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Commencement Bay Stewardship Collaborative

EarthCorps is participating in an experiment in community-based restoration in Tacoma’s Commencement Bay.

Corps Members wearing hard hats working on the land at Commencement Bay.

Since 2014, EarthCorps has been a partner of an innovative experiment in community-based restoration taking place in the coastal area and surrounding watersheds of Commencement Bay in the Tacoma region.

Since 1998, the Commencement Bay Trustees have worked to restore over 300 acres of habitat throughout the Puyallup River Watershed, transforming it from one of the most polluted spots in the country to a national model for recovery.

The Commencement Bay Trustees developed the Commencement Bay Stewardship Collaborative to ensure that the salmon and birds that depend on the restored habitat can grow and thrive. In 2014, the Trustees entrusted the ongoing Commencement Bay stewardship of 15 individual sites to EarthCorps.

The Trustees include National Oceanic and Atmospheric Administration, US Fish and Wildlife Service, Puyallup Tribe of Indians, Muckleshoot Indian Tribe, Washington Department of Ecology, Washington Department of Fish and Wildlife, and Washington Department of Natural Resources. Read more

Mycoremediation Pilot Program

We’re testing a new approach to improve water quality by adding mushroom-forming fungi to local green stormwater infrastructure.

A gloved finger next to a tiny mushroom.

Mycoremediation is the use of mushrooms to help improve soil quality (and, in turn, water quality) by degrading and removing chemical contaminants commonly found in polluted surface water runoff. The benefits of mycoremediation for water quality have been well-demonstrated in a lab setting. However, incorporating mushrooms into restoration projects using practices applied in lab experiments is prohibitively expensive. EarthCorps is testing a cost-effective approach to incorporate mushroom-forming fungi in local green stormwater infrastructure.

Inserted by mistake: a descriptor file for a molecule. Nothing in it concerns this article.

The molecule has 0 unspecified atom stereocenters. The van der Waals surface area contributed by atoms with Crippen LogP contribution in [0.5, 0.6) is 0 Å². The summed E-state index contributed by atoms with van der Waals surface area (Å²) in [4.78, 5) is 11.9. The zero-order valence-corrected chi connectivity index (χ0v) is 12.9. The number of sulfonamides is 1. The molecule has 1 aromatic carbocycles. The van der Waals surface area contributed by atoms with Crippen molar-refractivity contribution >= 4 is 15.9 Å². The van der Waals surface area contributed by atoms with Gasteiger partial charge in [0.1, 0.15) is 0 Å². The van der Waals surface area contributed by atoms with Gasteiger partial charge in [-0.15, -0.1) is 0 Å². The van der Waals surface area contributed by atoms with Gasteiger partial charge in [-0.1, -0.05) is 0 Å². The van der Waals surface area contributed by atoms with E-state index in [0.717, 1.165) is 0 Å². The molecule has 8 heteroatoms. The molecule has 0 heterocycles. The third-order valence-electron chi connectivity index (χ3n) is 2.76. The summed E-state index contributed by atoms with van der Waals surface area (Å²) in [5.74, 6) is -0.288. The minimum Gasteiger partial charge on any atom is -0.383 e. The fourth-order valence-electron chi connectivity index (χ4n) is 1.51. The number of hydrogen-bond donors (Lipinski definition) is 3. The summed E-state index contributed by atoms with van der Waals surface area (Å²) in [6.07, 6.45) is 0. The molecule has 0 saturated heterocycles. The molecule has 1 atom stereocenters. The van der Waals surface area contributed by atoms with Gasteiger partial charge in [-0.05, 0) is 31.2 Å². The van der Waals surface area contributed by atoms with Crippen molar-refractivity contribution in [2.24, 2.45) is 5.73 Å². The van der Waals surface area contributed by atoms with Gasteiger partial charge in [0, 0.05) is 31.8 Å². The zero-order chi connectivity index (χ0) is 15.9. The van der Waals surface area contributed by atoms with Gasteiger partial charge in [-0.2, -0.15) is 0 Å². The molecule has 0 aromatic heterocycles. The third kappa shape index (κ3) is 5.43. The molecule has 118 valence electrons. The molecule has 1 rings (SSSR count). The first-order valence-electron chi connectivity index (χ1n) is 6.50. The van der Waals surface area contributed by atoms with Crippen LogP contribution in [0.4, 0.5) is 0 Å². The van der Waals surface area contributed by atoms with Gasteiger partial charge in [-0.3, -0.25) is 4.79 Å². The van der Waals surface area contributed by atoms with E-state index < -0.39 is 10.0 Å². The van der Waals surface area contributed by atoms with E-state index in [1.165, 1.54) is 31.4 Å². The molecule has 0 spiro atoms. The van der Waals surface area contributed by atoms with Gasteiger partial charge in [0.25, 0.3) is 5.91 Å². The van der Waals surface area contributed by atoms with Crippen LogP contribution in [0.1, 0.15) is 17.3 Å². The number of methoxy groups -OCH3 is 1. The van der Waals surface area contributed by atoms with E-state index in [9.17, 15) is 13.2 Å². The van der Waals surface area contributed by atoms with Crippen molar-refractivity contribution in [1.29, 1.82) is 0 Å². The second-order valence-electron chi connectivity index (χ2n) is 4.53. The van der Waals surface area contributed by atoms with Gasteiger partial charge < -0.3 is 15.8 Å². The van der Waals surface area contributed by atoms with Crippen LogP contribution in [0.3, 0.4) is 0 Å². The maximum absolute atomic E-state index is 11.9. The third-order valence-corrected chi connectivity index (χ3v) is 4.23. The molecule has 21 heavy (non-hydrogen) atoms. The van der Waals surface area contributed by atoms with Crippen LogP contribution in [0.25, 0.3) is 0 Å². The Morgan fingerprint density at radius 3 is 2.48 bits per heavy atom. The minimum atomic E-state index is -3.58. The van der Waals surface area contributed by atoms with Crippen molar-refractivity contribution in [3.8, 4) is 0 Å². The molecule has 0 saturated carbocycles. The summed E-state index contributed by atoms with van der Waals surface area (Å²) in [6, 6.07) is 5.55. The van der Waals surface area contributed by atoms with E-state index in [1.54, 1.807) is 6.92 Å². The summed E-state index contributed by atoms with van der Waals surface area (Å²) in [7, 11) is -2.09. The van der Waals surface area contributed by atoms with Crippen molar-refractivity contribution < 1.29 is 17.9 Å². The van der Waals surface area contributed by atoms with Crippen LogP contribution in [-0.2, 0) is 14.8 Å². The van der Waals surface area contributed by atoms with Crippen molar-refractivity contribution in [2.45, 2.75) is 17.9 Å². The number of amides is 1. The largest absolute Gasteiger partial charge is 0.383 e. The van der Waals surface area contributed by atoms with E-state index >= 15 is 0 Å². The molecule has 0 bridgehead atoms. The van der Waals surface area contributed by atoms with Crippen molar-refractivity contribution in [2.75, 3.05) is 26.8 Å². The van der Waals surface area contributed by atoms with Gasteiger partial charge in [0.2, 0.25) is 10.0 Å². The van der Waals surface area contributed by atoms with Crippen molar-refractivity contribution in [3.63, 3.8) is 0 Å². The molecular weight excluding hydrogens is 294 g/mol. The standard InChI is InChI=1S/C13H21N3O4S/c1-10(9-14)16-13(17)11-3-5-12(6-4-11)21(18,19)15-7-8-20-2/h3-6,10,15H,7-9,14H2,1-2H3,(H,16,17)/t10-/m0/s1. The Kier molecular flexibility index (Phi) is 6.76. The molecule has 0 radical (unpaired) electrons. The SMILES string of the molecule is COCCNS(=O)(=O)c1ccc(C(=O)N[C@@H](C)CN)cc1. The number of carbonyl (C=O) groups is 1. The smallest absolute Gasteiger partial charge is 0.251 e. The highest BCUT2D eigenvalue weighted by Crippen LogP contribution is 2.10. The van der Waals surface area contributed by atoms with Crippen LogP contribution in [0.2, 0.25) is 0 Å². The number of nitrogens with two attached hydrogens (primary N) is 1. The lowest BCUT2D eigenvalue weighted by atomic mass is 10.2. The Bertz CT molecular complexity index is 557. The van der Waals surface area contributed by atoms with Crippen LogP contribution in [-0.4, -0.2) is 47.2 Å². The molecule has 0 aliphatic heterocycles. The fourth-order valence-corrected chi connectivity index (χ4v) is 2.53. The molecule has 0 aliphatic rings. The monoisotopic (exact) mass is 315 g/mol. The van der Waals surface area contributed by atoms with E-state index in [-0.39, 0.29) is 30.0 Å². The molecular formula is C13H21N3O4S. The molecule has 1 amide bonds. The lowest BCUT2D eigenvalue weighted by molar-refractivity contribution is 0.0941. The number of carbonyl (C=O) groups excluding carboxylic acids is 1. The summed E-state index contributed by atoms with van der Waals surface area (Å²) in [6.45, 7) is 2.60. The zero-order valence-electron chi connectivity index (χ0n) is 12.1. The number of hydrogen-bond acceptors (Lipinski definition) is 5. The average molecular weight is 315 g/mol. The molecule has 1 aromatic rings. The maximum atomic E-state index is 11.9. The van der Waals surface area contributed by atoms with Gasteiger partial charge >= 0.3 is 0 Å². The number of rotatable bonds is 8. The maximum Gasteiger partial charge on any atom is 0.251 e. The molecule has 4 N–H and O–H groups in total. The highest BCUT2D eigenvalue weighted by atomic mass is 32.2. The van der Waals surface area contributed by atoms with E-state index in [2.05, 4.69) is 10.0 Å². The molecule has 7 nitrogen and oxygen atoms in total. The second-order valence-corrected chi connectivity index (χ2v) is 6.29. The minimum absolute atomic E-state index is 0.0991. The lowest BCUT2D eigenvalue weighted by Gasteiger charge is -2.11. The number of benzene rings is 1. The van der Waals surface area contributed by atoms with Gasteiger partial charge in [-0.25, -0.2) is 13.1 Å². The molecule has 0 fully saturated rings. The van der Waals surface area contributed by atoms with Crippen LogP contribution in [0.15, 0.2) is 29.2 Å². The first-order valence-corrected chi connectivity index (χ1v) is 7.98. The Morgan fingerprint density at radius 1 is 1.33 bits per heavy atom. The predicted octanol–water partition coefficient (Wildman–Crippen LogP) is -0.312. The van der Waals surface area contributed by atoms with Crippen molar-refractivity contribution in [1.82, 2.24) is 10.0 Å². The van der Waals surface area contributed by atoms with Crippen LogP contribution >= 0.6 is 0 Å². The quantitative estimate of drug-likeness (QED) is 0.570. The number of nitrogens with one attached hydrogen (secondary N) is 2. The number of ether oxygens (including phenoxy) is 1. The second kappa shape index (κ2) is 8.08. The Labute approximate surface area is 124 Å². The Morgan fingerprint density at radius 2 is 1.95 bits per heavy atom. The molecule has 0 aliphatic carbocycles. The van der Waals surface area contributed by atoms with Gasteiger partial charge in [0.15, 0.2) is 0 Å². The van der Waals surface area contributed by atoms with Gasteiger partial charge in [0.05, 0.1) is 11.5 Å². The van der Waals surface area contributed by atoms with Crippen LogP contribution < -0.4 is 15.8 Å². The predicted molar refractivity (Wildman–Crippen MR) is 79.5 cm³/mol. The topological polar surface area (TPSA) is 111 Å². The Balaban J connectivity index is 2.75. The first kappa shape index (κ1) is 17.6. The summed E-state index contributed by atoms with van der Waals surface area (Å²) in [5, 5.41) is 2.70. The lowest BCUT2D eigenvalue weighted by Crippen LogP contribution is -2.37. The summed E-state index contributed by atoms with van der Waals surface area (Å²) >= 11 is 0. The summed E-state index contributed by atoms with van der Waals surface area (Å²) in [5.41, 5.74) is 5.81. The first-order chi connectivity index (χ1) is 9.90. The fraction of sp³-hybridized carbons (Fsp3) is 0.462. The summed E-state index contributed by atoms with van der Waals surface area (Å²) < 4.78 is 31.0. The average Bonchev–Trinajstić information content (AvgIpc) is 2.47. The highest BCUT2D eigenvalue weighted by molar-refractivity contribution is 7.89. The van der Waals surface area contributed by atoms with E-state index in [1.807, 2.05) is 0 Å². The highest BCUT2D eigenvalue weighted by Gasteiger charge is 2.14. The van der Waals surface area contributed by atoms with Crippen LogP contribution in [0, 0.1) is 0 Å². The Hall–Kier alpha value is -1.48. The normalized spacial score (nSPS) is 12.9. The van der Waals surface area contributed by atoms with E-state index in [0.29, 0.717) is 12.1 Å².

Through this two-year project, we’re working to determine whether public and private landowners and land management professionals can cost-effectively introduce mushroom-forming fungi into a variety of green stormwater infrastructure (like raingardens and bioswales). With the appropriate partners and resources in place, we ultimately envision scaling this solution through our ongoing work across the region. We’ll be sharing the results of our findings by the end of 2022!

Yes Farm and The Black Farmers Collective

Yes Farm is an initiative of the Black Farmers Collective to grow the freshest, healthiest food possible by people of color for people of color.

A group of smiling people in greenspace surrounded by the city, holding up a large Yes Farm sign.

In 2016, the Black Farmers Collective was formed by a group of urban food system activists dedicated to providing opportunities to improve the health of our communities through all aspects of the food system. They are growers, sellers, preparers, educators, and eaters. Their vision is based in the need for a place for African American leadership on the land, the Kwanzaa principle of cooperative economics, and the realization that mitigating the climate crisis requires action to support local production, carbon sequestration, and natural habitat creation.

In January of 2019, EarthCorps and the Black Farmers Collective entered into a collaborative partnership to help restore and prepare 1.5 acres of land in the Yesler Terrace area of Seattle for farming. Yes Farm is the Collective’s first urban farm initiative, though they are expanding and also have a farm in Redmond. In 2020, we deepened our relationship with the Black Farmers Collective by placing an EarthCorps corps member on the farm to work as a farm specialist. The farm specialist’s role is to help build the capacity of Yes Farm and the Black Farmers Collective by leading volunteers, restoring the land, and conducting outreach to the community as well as other important tasks to ensure the sustainability of the farm. To learn more or donate visit The Black Farmers Collective.